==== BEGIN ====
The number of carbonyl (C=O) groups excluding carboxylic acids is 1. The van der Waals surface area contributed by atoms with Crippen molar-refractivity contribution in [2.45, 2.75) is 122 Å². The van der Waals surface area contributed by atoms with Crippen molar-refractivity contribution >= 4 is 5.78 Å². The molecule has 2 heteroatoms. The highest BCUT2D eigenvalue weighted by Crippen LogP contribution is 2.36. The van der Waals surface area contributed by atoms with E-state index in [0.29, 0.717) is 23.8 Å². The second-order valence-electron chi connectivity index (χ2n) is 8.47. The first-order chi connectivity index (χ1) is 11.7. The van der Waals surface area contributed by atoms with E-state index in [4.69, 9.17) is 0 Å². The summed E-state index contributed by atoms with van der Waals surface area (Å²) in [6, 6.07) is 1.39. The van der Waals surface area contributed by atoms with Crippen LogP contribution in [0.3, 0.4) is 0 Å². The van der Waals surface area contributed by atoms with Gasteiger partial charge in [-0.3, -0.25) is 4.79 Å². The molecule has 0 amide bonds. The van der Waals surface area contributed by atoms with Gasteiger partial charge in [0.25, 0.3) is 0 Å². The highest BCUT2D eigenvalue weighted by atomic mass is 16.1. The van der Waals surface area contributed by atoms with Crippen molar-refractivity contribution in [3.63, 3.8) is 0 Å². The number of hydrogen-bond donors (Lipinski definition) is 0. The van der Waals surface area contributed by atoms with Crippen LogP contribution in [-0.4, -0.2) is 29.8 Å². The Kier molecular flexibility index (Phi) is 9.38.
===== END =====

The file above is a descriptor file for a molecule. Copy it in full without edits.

The number of carbonyl (C=O) groups excluding carboxylic acids is 1. The van der Waals surface area contributed by atoms with Crippen molar-refractivity contribution in [2.45, 2.75) is 122 Å². The van der Waals surface area contributed by atoms with Crippen molar-refractivity contribution >= 4 is 5.78 Å². The molecule has 2 heteroatoms. The highest BCUT2D eigenvalue weighted by Crippen LogP contribution is 2.36. The van der Waals surface area contributed by atoms with E-state index in [0.29, 0.717) is 23.8 Å². The second-order valence-electron chi connectivity index (χ2n) is 8.47. The first-order chi connectivity index (χ1) is 11.7. The van der Waals surface area contributed by atoms with E-state index in [4.69, 9.17) is 0 Å². The summed E-state index contributed by atoms with van der Waals surface area (Å²) in [6, 6.07) is 1.39. The van der Waals surface area contributed by atoms with Crippen LogP contribution in [0.3, 0.4) is 0 Å². The van der Waals surface area contributed by atoms with Gasteiger partial charge in [-0.3, -0.25) is 4.79 Å². The molecule has 0 amide bonds. The van der Waals surface area contributed by atoms with Gasteiger partial charge in [0.25, 0.3) is 0 Å². The highest BCUT2D eigenvalue weighted by atomic mass is 16.1. The van der Waals surface area contributed by atoms with Crippen molar-refractivity contribution in [3.63, 3.8) is 0 Å². The number of hydrogen-bond donors (Lipinski definition) is 0. The van der Waals surface area contributed by atoms with Crippen LogP contribution in [-0.4, -0.2) is 29.8 Å². The Kier molecular flexibility index (Phi) is 9.38.